Dr. Stephenson continued, "[r]eports from school have positive comments on them about the patient's behavior." Id. These notes also state that plaintiff was receiving fewer calls from school about A.C. and that plaintiff believed A.C.'s symptoms were improved in connection with a higher dose of his medication. Id. In this appeal, plaintiff raises three grounds in support of her claim that the Commissioner's decision was not supported by substantial evidence or applied an incorrect legal standard: (1) the additional records from Denver Public Schools that plaintiff submitted after the ALJ's decision are inconsistent with that decision, (2) the ALJ improperly applied the legal standards relating to weighing medical evidence; and (3) the ALJ improperly ignored evidence in the record from non-medical sources or gave such evidence less weight than was appropriate. For the reasons that follow, I conclude that the Commissioner's decision was supported by substantial evidence and free from reversible legal error. II. ANALYSIS A. Standard of Review This Court reviews the Commissioner's decision to determine whether his factual findings are supported by substantial evidence in the record as a whole and whether he applied the correct legal standards. Angel v. Barnhart, 329 F.3d 1208, 1209 (10th Cir.2003). "Substantial evidence is more than a mere scintilla and is such relevant evidence as a reasonable mind might accept as adequate to support a conclusion." Flaherty v. Astrue, 515 F.3d 1067, 1070 (10th Cir. 2007). "Evidence is not substantial if it is overwhelmed by other evidence in the record or constitutes mere conclusion."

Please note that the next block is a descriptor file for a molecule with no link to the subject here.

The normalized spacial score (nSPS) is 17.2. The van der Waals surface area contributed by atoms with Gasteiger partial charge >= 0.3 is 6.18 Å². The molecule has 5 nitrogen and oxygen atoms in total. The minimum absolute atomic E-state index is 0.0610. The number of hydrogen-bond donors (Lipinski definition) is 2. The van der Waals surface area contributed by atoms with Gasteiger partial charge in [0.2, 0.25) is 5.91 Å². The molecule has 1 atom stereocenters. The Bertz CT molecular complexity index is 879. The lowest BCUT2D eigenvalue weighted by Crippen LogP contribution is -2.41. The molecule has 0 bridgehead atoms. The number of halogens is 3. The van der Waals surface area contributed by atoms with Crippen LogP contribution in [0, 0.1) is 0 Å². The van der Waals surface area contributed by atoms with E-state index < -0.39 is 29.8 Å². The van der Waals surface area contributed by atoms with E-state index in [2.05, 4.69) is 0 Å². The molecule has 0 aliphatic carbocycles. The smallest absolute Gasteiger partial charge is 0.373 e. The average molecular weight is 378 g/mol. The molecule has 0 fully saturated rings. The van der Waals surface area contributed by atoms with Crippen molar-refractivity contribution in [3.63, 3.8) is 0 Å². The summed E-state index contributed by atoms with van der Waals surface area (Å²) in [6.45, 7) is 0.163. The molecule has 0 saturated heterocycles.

Musgrave v. Sullivan, 966 F.2d 1371, 1374 (10th Cir. 1992). In reviewing the Commissioner's decision, the Court cannot "reweigh the evidence or retry the case," but must "meticulously examine the record as a whole, including anything that may undercut or detract from the ALJ's findings in order to determine if the substantiality test has been met." Flaherty, 515 F.3d at 1070. "Under the Social Security Act, the claimant has the burden of proving a disability." Hill v. Sullivan, 924 F.2d 972, 974 (10th Cir. 1991). On the other hand, "the ALJ has a basic duty of inquiry, to inform himself about facts relevant to his decision and to learn of the claimant's own version of those facts." Id. (internal quotation marks omitted). B. Evaluation of ALJ's Decision A child under the age of eighteen is disabled within the meaning of the Act if he "has a medically determinable physical or mental impairment, which results in marked and severe functional limitations, and which can be expected to result in death or which has lasted or can be expected to last for a continuous period of not less than 12 months." 42 U.S.C. § 1382c(a)(3)(C)(i). The Commissioner has established a three-step sequential evaluation process to determine whether a child claimant is disabled. 20 C.F.R. § 416.924(a); Briggs ex rel. Briggs v. Massanari, 248 F.3d 1235, 1237 (10th Cir. 2001). Under this test, a child is disabled if (1) the child is not engaged in substantial gainful activity, (2) the child has an impairment or combination of impairments that is severe, and (3) the child's impairment meets or equals an impairment listed in Appendix 1, Subpart P of 20 C.F.R. Pt. 404. 20 C.F.R. § 416.924(a); Briggs, 248 F.3d at 1237. "In making the third determination whether a